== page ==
August 3, 2017
The sports and entertainment industries have struggled to keep important personal data and company secrets protected in recent years.
Hackers, fans, and even moles on the inside have compromised a wide variety of personal and company information.
Bloomberg BNA’s latest Five Things video focuses on how hackers target the sports and entertainment industries:
- The data from this industry is very attractive to hackers—from stealing and revealing TV show episodes before they are scheduled to run, which happened to Netflix Inc.’s “Orange Is the New Black,” to targeting customer financial data, which happened to millions of Sony PlayStation Network customers.
- Ticket sales offer another tempting target, as Ticket reseller Stub Hub found out when a hacker stole and resold tickets to Adele’s last world-wide mega tour.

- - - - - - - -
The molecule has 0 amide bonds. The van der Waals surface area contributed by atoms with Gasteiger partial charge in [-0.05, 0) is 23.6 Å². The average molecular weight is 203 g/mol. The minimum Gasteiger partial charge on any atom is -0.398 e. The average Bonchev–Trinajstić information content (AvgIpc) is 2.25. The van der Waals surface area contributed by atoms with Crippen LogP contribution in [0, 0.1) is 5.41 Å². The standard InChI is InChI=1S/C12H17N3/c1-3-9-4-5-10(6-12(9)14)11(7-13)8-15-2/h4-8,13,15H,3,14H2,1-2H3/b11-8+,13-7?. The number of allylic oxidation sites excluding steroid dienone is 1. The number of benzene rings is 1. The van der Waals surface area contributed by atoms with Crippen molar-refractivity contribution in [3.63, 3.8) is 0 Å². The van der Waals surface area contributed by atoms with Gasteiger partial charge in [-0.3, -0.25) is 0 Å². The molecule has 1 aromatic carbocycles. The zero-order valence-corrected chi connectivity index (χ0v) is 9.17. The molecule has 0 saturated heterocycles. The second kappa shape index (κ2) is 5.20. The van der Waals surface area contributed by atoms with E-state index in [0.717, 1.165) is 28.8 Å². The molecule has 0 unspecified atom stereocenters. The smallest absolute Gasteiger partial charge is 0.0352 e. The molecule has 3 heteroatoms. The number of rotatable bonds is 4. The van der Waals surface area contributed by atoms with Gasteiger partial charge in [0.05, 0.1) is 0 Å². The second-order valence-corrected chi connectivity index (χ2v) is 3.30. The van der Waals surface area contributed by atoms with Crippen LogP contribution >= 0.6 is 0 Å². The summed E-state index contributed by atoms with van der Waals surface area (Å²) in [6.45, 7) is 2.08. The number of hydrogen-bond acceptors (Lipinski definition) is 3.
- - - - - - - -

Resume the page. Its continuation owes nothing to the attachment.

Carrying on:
- Exposing stolen personal information of celebrities, such as posting revealing personal photos of actress Jennifer Lawrence or leaking the medical records of New York Giants defensive end Jason Pierre Paul, is another threat.
- Some movies studios curtailed their use of sneak peek videos after fans videotaped “Deadpool” and “X-Men” movie teasers at the 2015 Comic-Con convention and posted them online.
- Major League Baseball banned for life the St. Louis Cardinals’ scouting director for hacking into the Houston Astros’ player stats database to seek an edge in recruiting.
As long as the public clamors for personal insights into celebrities, crave first look access to movies and TV shows, and spend money on tickets and subscriptions, hackers will continue to target the entertainment and sports industries.
To contact the reporter on this story: Ayanna Alexander in Washington at firstname.lastname@example.org
To contact the editor responsible for this story: Donald Aplin at email@example.com
Copyright © 2017 The Bureau of National Affairs, Inc. All Rights Reserved.
This article can be found here: https://www.bna.com/sports-entertainment-industries-n73014462744/